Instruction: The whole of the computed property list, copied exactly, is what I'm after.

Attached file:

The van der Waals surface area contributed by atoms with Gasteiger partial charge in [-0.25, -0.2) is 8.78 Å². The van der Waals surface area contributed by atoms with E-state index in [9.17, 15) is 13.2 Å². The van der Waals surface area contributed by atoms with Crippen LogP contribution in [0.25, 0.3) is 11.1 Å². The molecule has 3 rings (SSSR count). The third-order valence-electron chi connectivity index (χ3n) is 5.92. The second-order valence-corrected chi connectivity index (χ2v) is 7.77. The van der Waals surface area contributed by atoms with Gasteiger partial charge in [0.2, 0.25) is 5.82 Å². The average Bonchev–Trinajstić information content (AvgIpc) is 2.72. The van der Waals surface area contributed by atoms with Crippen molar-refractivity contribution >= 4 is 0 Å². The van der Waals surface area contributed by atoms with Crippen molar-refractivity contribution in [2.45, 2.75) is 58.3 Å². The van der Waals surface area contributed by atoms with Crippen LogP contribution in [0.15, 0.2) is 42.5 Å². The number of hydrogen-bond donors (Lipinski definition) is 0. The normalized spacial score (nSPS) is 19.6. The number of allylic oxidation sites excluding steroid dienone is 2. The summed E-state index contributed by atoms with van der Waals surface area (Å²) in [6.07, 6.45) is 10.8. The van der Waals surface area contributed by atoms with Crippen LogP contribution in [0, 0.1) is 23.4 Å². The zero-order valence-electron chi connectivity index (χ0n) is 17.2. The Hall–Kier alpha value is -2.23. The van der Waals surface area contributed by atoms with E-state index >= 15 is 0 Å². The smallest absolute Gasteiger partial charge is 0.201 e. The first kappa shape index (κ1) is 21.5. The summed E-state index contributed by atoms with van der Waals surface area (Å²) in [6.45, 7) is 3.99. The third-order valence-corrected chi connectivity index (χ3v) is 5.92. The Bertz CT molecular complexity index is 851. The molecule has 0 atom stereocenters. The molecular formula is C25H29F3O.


The van der Waals surface area contributed by atoms with Gasteiger partial charge in [-0.25, -0.2) is 8.78 Å². The van der Waals surface area contributed by atoms with E-state index in [9.17, 15) is 13.2 Å². The van der Waals surface area contributed by atoms with Crippen LogP contribution in [0.25, 0.3) is 11.1 Å². The molecule has 3 rings (SSSR count). The third-order valence-electron chi connectivity index (χ3n) is 5.92. The second-order valence-corrected chi connectivity index (χ2v) is 7.77. The van der Waals surface area contributed by atoms with Gasteiger partial charge in [0.2, 0.25) is 5.82 Å². The average Bonchev–Trinajstić information content (AvgIpc) is 2.72. The van der Waals surface area contributed by atoms with Crippen molar-refractivity contribution >= 4 is 0 Å². The van der Waals surface area contributed by atoms with Crippen molar-refractivity contribution in [2.45, 2.75) is 58.3 Å². The van der Waals surface area contributed by atoms with Crippen LogP contribution in [0.15, 0.2) is 42.5 Å². The number of hydrogen-bond donors (Lipinski definition) is 0. The normalized spacial score (nSPS) is 19.6. The number of allylic oxidation sites excluding steroid dienone is 2. The summed E-state index contributed by atoms with van der Waals surface area (Å²) in [6.07, 6.45) is 10.8. The van der Waals surface area contributed by atoms with Crippen LogP contribution in [0, 0.1) is 23.4 Å². The zero-order valence-electron chi connectivity index (χ0n) is 17.2. The Hall–Kier alpha value is -2.23. The van der Waals surface area contributed by atoms with E-state index >= 15 is 0 Å². The smallest absolute Gasteiger partial charge is 0.201 e. The first kappa shape index (κ1) is 21.5. The summed E-state index contributed by atoms with van der Waals surface area (Å²) in [6.45, 7) is 3.99. The third-order valence-corrected chi connectivity index (χ3v) is 5.92. The Bertz CT molecular complexity index is 851. The molecule has 0 atom stereocenters. The molecular formula is C25H29F3O.